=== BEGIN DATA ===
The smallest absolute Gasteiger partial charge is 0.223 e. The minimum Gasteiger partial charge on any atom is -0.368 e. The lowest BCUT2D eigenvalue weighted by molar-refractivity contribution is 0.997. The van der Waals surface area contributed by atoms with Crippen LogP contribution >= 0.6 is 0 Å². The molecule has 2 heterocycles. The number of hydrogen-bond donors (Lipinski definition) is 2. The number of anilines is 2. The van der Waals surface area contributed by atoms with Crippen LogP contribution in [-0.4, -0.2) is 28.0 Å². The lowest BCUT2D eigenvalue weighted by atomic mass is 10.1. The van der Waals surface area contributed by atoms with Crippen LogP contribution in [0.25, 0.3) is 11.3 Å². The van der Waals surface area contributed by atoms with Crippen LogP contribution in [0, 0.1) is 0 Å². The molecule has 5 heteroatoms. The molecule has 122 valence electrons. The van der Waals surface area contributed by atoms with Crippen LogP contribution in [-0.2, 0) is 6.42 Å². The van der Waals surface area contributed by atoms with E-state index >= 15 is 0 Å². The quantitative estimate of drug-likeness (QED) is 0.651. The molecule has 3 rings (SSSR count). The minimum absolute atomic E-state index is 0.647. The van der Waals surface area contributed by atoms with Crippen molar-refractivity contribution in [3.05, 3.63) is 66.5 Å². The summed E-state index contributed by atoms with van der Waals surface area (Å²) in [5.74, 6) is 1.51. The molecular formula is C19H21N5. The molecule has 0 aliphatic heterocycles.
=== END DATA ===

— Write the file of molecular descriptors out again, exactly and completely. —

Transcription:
The smallest absolute Gasteiger partial charge is 0.223 e. The minimum Gasteiger partial charge on any atom is -0.368 e. The lowest BCUT2D eigenvalue weighted by molar-refractivity contribution is 0.997. The van der Waals surface area contributed by atoms with Crippen LogP contribution >= 0.6 is 0 Å². The molecule has 2 heterocycles. The number of hydrogen-bond donors (Lipinski definition) is 2. The number of anilines is 2. The van der Waals surface area contributed by atoms with Crippen LogP contribution in [-0.4, -0.2) is 28.0 Å². The lowest BCUT2D eigenvalue weighted by atomic mass is 10.1. The van der Waals surface area contributed by atoms with Crippen LogP contribution in [0.25, 0.3) is 11.3 Å². The van der Waals surface area contributed by atoms with Crippen LogP contribution in [0, 0.1) is 0 Å². The molecule has 5 heteroatoms. The molecule has 122 valence electrons. The van der Waals surface area contributed by atoms with Crippen LogP contribution in [-0.2, 0) is 6.42 Å². The van der Waals surface area contributed by atoms with E-state index >= 15 is 0 Å². The quantitative estimate of drug-likeness (QED) is 0.651. The molecule has 3 rings (SSSR count). The minimum absolute atomic E-state index is 0.647. The van der Waals surface area contributed by atoms with Crippen molar-refractivity contribution in [3.05, 3.63) is 66.5 Å². The summed E-state index contributed by atoms with van der Waals surface area (Å²) in [5.74, 6) is 1.51. The molecular formula is C19H21N5. The molecule has 0 aliphatic heterocycles.